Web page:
When she awoke, Joseph explained the situation to his daughter. She was never going to leave the basement again, she was never going to see her friends again, nor any other member of her family. He then made her write the letter which he would give to the police, threatening her at gunpoint if she did not cooperate. After that, Josef visited her in the hidden cellar every three days on average, to bring food and other supplies…for the next two decades…
Three More Prisoners
Josef’s abuse of his daughter became more pronounced after that. He had graduated from physical and emotional torture and had moved on to sexual abuse. This abuse resulted in Elisabeth becoming pregnant a whopping seven times during her confinement. Three of her children were imprisoned with their mother: Kerstin, Stefan, and Felix.
The three other children were actually raised by Josef and his wife Rosemarie in the upstairs home. In all three cases, Josef claimed that he had discovered the children outside his house as foundlings and that Lisa, Monika, and Alexander had all been left there by his long-lost daughter, who had obviously bitten off more than she could chew away from home…
Life Down There
Once the fourth child had been born, Joseph put Elisabeth and her children to work enlarging their own prison, with their hands. He provided them a television, radio, and VCR as well as a refrigerator for storing food and hot plate for cooking. But he offered up dire warnings and harsh punishment for those who would not obey.
He warned that anyone who tried to meddle with the cellar door or its locks would receive an electric shock and die. Told them that they would be gassed if they tried to escape. If they refused to obey, he would punish them by shutting off their lights and refusing to deliver food for days at a time. Meanwhile, Elisabeth did her best to care for her remaining children…
Rosemarie however, was blissfully unaware of what was happening in the basement. Neither she nor any of her other children were permitted to enter the basement, which they all believed was Josef’s secret workshop. And though the family received regular visits from social workers for their “foundlings”, they never saw nor heard anything that might arouse their suspicions.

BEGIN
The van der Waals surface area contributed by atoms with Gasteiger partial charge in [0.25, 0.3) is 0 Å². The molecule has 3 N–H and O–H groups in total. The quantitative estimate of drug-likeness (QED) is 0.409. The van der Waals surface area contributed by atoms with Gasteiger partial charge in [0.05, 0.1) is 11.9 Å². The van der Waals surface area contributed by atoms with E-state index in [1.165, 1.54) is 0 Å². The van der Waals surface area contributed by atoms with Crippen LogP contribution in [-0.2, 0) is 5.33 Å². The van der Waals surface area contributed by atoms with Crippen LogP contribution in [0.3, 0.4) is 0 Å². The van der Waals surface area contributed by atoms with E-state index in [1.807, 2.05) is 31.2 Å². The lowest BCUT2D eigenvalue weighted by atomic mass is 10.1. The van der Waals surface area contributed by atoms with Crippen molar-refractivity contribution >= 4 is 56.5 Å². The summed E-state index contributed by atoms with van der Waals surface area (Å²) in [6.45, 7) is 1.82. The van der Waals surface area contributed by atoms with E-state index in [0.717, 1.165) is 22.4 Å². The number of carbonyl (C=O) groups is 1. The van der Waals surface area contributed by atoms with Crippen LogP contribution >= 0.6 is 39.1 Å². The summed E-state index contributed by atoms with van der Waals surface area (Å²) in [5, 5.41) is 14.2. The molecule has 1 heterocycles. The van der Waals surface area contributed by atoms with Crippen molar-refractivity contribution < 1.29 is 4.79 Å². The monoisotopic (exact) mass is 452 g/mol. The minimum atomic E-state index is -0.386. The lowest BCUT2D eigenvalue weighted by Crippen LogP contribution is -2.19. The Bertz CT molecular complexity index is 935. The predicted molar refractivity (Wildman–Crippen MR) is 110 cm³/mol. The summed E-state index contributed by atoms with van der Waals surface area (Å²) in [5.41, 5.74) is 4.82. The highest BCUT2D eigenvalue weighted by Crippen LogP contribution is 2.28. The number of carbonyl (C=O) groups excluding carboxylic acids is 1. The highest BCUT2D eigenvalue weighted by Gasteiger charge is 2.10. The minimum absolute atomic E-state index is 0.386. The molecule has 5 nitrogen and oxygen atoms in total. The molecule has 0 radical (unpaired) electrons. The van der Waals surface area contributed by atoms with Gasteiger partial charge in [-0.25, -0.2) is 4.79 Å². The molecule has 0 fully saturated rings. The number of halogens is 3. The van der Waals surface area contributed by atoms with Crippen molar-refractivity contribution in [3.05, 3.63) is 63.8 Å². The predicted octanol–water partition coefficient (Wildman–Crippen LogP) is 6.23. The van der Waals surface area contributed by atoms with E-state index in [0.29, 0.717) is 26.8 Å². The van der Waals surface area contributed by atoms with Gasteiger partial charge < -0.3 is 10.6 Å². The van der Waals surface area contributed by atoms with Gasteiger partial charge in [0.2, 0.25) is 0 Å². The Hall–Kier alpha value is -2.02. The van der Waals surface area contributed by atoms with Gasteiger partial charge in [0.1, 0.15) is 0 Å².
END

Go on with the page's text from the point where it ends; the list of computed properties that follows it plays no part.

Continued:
A tenant, who rented a ground-floor room in the same house for 12 years claimed to hear noises coming from the basement but never could tell what they were. Josef of course explained the sounds were from the gas heating system. Then one day, Elisabeth’s daughter Kerstin, who was now 19, became very sick…
We’re All Sick
Kerstin became so seriously ill that Josef had no choice but to accede to Elisabeth’s pleas to take her to a hospital, This single act of kindness would be what led to Josef’s downfall and the rescue of Elisabeth and her three children. Elisabeth helped carry Kerstin out of the basement under cover of darkness and take her to the doctor. It had been the first time she had seen the outside world in 24 years.
The story that Josef told to the medical staff about “finding” Kerstin on the street, was more than just puzzling, it almost strained credulity. Kerstin was admitted to the hospital with severe kidney failure, but her mother and father were nowhere in sight. The police were called and the subsequent investigation revealed the truth about the whole thing. Elisabeth and her children were finally freed…
Safe and Sound
Elisabeth and her six children were given medical care and mental health treatment and eventually moved to an unnamed village in central Austria. Though they all require ongoing therapy for their severe PTSD, the children love being able to play outside and love being able to be together.
Josef Fritzl was sentenced to life imprisonment without the possibility of parole for 15 on March 19, 2009. He took the deal without any appeal or argument. He was placed in Garsten Abbey in a special wing for the criminally insane. With any luck, he too will never be given the chance to see the light of day so long as he remains imprisoned.